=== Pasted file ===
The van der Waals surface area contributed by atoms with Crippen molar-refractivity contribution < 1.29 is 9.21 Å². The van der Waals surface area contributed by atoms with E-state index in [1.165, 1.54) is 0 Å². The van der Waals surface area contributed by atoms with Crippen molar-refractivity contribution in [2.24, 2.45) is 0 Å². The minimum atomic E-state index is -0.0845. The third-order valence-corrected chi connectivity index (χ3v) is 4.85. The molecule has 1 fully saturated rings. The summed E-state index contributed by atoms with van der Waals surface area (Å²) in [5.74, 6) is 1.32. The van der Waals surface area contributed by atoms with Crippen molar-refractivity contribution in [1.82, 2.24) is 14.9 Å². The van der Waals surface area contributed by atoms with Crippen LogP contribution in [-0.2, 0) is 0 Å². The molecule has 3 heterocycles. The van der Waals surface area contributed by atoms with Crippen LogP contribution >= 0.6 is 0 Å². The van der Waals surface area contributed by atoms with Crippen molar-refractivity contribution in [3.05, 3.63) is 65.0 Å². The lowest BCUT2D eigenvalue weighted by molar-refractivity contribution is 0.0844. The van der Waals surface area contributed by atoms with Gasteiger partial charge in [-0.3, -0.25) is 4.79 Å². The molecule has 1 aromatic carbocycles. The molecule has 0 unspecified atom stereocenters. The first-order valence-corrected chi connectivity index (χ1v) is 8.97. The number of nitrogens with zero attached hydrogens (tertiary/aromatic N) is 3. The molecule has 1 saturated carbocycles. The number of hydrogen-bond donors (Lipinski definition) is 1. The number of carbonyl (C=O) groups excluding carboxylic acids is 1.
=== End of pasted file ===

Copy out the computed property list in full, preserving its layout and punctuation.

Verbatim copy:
The van der Waals surface area contributed by atoms with Crippen molar-refractivity contribution < 1.29 is 9.21 Å². The van der Waals surface area contributed by atoms with E-state index in [1.165, 1.54) is 0 Å². The van der Waals surface area contributed by atoms with Crippen molar-refractivity contribution in [2.24, 2.45) is 0 Å². The minimum atomic E-state index is -0.0845. The third-order valence-corrected chi connectivity index (χ3v) is 4.85. The molecule has 1 fully saturated rings. The summed E-state index contributed by atoms with van der Waals surface area (Å²) in [5.74, 6) is 1.32. The van der Waals surface area contributed by atoms with Crippen molar-refractivity contribution in [1.82, 2.24) is 14.9 Å². The van der Waals surface area contributed by atoms with Crippen LogP contribution in [-0.2, 0) is 0 Å². The molecule has 3 heterocycles. The van der Waals surface area contributed by atoms with Crippen LogP contribution >= 0.6 is 0 Å². The van der Waals surface area contributed by atoms with Crippen molar-refractivity contribution in [3.05, 3.63) is 65.0 Å². The lowest BCUT2D eigenvalue weighted by molar-refractivity contribution is 0.0844. The van der Waals surface area contributed by atoms with Gasteiger partial charge in [-0.3, -0.25) is 4.79 Å². The molecule has 1 aromatic carbocycles. The molecule has 0 unspecified atom stereocenters. The first-order valence-corrected chi connectivity index (χ1v) is 8.97. The number of nitrogens with zero attached hydrogens (tertiary/aromatic N) is 3. The molecule has 1 saturated carbocycles. The number of hydrogen-bond donors (Lipinski definition) is 1. The number of carbonyl (C=O) groups excluding carboxylic acids is 1.